“I have many fond memories of matches won, lost and some yet not finished.”
Vaquero laughs to himself as he goes down memory lane.
While in his mid 30’s and still playing high-level tennis he also began giving lessons here and there.
“I asked for an opportunity to continue teaching at the club where I was a ball boy and I got that opportunity. And see, here I am.. thanks to that opportunity, still involved in the sport I love.”
“Despite the fact that I started very late to compete professionally, I am proud to have achieved many things within this sport and the triumphs I have reached. Thank God I have been recognized in the field of tennis... at a departmental and national level.”
He’s been a fixture at La Liga Vallecaucana as one of the most sought-after instructors at the club for over three years now.
“I love it here, I start my day very early as my first class is at 6:00am and back to back until 12 noon. Then a small break and back from 3:00pm to 6:00pm or so.”
As I asked more questions and got to know more about my new coach and his journey, he also wanted to know more about me and what the Hall of Fame brand was all about. As I had mentioned to him, I was there doing some sourcing and also working on printing a coloring book for a special project. I gave him an overview of the brand’s history and showed him our website and Instagram. I told him I’d bring him some gear if he’d like, but he refused anything for himself.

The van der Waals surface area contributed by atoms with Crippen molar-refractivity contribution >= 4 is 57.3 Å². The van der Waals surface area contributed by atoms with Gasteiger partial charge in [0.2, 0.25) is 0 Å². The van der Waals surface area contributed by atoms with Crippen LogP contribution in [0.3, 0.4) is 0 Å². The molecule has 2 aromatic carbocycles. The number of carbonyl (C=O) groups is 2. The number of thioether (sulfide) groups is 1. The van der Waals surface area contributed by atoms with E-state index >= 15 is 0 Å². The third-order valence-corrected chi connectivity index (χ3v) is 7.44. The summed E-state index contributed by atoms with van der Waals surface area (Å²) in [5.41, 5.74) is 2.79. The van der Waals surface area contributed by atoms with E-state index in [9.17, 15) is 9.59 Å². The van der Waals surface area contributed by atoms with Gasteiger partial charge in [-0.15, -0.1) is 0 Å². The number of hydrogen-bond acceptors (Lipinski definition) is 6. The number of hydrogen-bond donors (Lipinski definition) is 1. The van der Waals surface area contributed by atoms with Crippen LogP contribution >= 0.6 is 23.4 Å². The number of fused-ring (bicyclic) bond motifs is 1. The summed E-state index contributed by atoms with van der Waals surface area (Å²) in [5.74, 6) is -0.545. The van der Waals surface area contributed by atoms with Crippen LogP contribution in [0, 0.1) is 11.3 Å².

“No, no, no thanks. But I would accept something for my son.” “Yeah, sure,''
His face lit up as bright as the Cali morning sun–clearly his son was his true pride and joy. I had the pleasure of meeting this young man upon his return from a tournament he was playing in Bogota. A stark contrast physically to his father – he is already much taller with a very serious demeanor.
Jhoan Sebastian Vaquero Quiñones is a 17-year-old junior amateur tennis player with a national ranking of #3 in the country. Also, holding an International Tennis Federation world ranking of 860 in his age group 16-18.
My first impression of Sebas, as everyone calls him, was that of a very well-mannered and respectful young man. A bit quiet and shy. Once he warmed up a bit and felt more comfortable around me, he would flash a big smile just like his Dad’s, revealing his shiny braces. A typical teenager.